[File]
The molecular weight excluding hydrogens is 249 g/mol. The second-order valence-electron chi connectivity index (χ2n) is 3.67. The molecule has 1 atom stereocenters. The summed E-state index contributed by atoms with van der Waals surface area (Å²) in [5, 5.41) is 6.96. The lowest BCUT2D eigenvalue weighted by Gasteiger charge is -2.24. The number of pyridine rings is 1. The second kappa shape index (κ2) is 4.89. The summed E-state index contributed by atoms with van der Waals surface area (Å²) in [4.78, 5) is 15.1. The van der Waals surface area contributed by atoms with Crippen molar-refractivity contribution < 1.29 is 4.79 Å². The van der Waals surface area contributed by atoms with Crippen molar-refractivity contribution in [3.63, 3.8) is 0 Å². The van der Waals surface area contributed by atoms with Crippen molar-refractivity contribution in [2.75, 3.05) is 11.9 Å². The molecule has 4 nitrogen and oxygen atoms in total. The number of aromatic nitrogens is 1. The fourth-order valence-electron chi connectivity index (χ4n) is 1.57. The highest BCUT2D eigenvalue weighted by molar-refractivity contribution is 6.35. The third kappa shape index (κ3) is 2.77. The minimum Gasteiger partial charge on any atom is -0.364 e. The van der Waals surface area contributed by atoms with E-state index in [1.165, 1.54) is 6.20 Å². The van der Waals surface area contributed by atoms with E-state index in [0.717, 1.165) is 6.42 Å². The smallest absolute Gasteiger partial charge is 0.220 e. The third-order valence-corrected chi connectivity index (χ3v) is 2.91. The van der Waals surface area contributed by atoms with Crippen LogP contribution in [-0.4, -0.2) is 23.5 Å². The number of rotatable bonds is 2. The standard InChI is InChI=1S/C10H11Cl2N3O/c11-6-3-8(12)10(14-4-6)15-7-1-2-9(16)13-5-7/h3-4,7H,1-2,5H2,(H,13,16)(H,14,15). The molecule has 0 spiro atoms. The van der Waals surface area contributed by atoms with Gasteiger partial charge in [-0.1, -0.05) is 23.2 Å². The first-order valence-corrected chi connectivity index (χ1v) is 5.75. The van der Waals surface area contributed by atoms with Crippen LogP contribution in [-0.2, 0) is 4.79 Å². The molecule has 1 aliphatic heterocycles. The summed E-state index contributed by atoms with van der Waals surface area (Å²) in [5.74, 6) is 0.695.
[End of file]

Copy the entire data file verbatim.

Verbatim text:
The molecular weight excluding hydrogens is 249 g/mol. The second-order valence-electron chi connectivity index (χ2n) is 3.67. The molecule has 1 atom stereocenters. The summed E-state index contributed by atoms with van der Waals surface area (Å²) in [5, 5.41) is 6.96. The lowest BCUT2D eigenvalue weighted by Gasteiger charge is -2.24. The number of pyridine rings is 1. The second kappa shape index (κ2) is 4.89. The summed E-state index contributed by atoms with van der Waals surface area (Å²) in [4.78, 5) is 15.1. The van der Waals surface area contributed by atoms with Crippen molar-refractivity contribution < 1.29 is 4.79 Å². The van der Waals surface area contributed by atoms with Crippen molar-refractivity contribution in [3.63, 3.8) is 0 Å². The van der Waals surface area contributed by atoms with Crippen molar-refractivity contribution in [2.75, 3.05) is 11.9 Å². The molecule has 4 nitrogen and oxygen atoms in total. The number of aromatic nitrogens is 1. The fourth-order valence-electron chi connectivity index (χ4n) is 1.57. The highest BCUT2D eigenvalue weighted by molar-refractivity contribution is 6.35. The third kappa shape index (κ3) is 2.77. The minimum Gasteiger partial charge on any atom is -0.364 e. The van der Waals surface area contributed by atoms with E-state index in [1.165, 1.54) is 6.20 Å². The van der Waals surface area contributed by atoms with E-state index in [0.717, 1.165) is 6.42 Å². The smallest absolute Gasteiger partial charge is 0.220 e. The third-order valence-corrected chi connectivity index (χ3v) is 2.91. The van der Waals surface area contributed by atoms with Crippen LogP contribution in [-0.4, -0.2) is 23.5 Å². The number of rotatable bonds is 2. The standard InChI is InChI=1S/C10H11Cl2N3O/c11-6-3-8(12)10(14-4-6)15-7-1-2-9(16)13-5-7/h3-4,7H,1-2,5H2,(H,13,16)(H,14,15). The molecule has 0 spiro atoms. The van der Waals surface area contributed by atoms with Gasteiger partial charge in [-0.1, -0.05) is 23.2 Å². The first-order valence-corrected chi connectivity index (χ1v) is 5.75. The van der Waals surface area contributed by atoms with Crippen LogP contribution in [-0.2, 0) is 4.79 Å². The molecule has 1 aliphatic heterocycles. The summed E-state index contributed by atoms with van der Waals surface area (Å²) in [5.74, 6) is 0.695.